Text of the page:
When online users had to pick what search engine they liked the best the answer was clear. An overwhelming 83 percent of those asked in a Pew survey said it was Google.
The recent Pew Internet & American Life Project-sponsored survey included questions posed to 2,253 adults, including 1,729 Internet users, according to news reports. The last time Pew asked the same question in 2004, 47 percent selected Google, The Associated Press reported. In addition, Google is earning a lot more in the years since the earlier survey. Ad revenue from Google led to $36.5 billion in revenue during 2011 — compared to $3 billion during 2004, the AP said.
In the most recent survey, Yahoo was a distant second. Yahoo was selected by 6 percent, compared to 26 percent in 2004.
Yet, even with Google’s popularity, users responding to the survey were often concerned about the way it collects data and its ad practices, and considered the search engine “intrusive,” The AP said.
“Search engines are increasingly important to people in their navigation of information spaces, but users are generally uncomfortable with the idea of their search histories being used to target information to them,” Kristen Purcell, Pew Internet associate director for research and author of the report, said in an organization statement. “A clear majority of searchers say that they feel that search engines keeping track of search history is an invasion of privacy, and they also worry about their search results being limited to what’s deemed relevant to them.”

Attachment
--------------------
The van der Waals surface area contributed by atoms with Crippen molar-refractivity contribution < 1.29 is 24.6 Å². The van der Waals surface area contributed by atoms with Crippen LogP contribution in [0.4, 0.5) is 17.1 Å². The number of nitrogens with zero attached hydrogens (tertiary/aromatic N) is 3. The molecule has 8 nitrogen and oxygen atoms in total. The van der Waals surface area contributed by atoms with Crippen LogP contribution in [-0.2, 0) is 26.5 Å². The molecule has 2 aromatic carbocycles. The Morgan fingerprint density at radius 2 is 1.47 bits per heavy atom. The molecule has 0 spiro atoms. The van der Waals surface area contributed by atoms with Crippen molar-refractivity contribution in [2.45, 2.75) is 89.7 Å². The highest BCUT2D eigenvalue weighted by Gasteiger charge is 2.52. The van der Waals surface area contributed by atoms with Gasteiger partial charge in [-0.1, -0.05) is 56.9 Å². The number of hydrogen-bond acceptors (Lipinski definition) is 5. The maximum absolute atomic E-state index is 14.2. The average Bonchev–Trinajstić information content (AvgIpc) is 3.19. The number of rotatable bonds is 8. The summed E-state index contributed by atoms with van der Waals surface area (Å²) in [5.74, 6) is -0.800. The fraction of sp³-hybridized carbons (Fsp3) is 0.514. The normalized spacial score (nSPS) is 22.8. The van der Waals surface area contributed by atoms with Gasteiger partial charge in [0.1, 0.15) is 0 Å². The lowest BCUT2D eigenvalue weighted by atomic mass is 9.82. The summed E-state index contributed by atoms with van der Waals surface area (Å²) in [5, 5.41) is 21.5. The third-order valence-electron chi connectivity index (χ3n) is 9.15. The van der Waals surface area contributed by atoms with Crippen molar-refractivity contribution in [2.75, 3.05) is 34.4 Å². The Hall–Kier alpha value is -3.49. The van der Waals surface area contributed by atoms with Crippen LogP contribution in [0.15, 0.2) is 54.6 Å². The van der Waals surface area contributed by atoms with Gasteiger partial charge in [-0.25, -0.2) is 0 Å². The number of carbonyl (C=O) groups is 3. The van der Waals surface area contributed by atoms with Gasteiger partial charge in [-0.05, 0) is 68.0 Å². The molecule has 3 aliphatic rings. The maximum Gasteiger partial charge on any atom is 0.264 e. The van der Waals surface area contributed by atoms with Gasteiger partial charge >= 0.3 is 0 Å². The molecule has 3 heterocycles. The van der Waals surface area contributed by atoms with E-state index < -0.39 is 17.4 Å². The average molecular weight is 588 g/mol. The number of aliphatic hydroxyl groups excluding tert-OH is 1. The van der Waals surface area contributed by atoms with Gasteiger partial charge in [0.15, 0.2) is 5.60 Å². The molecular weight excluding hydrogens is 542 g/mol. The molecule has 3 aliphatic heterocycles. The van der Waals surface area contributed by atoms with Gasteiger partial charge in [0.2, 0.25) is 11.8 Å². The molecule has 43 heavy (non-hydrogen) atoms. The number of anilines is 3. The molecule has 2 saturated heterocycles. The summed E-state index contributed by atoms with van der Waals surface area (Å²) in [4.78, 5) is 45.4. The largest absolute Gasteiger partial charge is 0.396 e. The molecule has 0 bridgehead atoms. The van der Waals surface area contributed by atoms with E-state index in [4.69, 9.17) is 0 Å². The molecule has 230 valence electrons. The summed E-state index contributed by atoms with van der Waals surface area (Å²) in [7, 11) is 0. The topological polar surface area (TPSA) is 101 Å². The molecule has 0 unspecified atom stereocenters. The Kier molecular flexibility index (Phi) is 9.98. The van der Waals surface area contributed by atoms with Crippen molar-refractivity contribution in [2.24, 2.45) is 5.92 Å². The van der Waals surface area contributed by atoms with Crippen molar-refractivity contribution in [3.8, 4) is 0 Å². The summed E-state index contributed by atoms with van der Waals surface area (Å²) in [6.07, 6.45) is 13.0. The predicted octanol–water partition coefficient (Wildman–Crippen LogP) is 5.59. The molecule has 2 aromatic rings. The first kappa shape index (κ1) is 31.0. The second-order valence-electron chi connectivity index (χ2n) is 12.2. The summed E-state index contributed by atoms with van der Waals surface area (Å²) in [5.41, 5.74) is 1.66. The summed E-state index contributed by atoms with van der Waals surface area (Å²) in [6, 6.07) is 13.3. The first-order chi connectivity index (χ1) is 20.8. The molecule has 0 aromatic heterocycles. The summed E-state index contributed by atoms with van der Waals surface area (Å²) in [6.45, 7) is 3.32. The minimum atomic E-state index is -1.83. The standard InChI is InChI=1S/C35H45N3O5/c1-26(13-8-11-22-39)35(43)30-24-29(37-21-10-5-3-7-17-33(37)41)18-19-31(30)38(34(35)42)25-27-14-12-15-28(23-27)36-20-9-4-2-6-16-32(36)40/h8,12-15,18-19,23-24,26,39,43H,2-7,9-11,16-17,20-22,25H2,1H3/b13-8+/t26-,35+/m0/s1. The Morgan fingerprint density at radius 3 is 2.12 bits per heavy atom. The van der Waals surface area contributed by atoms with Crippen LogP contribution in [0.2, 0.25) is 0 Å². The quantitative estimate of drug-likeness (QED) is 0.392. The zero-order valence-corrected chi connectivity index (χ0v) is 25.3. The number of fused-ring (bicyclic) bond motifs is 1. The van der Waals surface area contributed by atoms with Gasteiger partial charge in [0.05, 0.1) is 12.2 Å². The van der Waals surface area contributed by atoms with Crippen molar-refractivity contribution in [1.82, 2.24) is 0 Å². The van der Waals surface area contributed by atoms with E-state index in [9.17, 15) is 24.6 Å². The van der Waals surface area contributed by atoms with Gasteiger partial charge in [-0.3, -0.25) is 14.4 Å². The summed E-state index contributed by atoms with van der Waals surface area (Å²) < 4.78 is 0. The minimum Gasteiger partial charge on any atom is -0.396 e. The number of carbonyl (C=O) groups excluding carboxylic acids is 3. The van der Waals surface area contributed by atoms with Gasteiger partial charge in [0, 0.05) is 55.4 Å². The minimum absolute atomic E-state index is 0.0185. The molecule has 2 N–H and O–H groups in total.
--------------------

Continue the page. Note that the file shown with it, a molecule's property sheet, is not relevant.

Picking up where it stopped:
Almost three-fourths of search engine users do not want the search engines to go through personal info to provide results based on their interests, according to The AP. Similarly, over two-thirds questioned do not to be sent “customized ads because they don't want their Web surfing activities to be tracked and analyzed.”
Under the new policy, Google collects info about a user’s behavior on Google’s sites such as Google, Google+, YouTube and Gmail. The profile it generates can let marketers be aware of users who may like certain products. The new policy was attacked by several consumer and privacy advocates.
“Many people express concerns about targeted search and ads, but most internet users don’t have a sense that they can take steps to limit the amount of personal information that is captured and used by search engines and websites,” Joanna Brenner, Pew Internet web coordinator and report co-author, added in the organization’s statement.
Overall, Americans like to use search engines. Some 59 percent of Americans who go online will use a search engine at least once day, according to The AP. That compares to 29 percent in 2004.
In addition, some 52 percent of those questioned said that search results are now more relevant and useful, according to the Pew survey.
Tech powerhouses Apple and Cisco systems this week announced they have joined forces to give business users of iOS devices the best possible experienc…
This last weekend I was at the IndyCar race in Sonoma to see Verizon and Qualcomm showcase LTE Broadcast-I also wanted to see the race. I've watched N…
Last week was the anniversary of Windows 95, which was actually a life-changing launch for me. I'd just started out as an analyst, and Windows 95 was …
It is now possible to perform 3D scanning from a smartphone, without additional hardware or an Internet connection, thanks to a new Microsoft Research…
Word is that Amazon is scaling way back on its consumer devices efforts, having let go of dozens of Lab126 engineers who worked on its Fire phone, acc…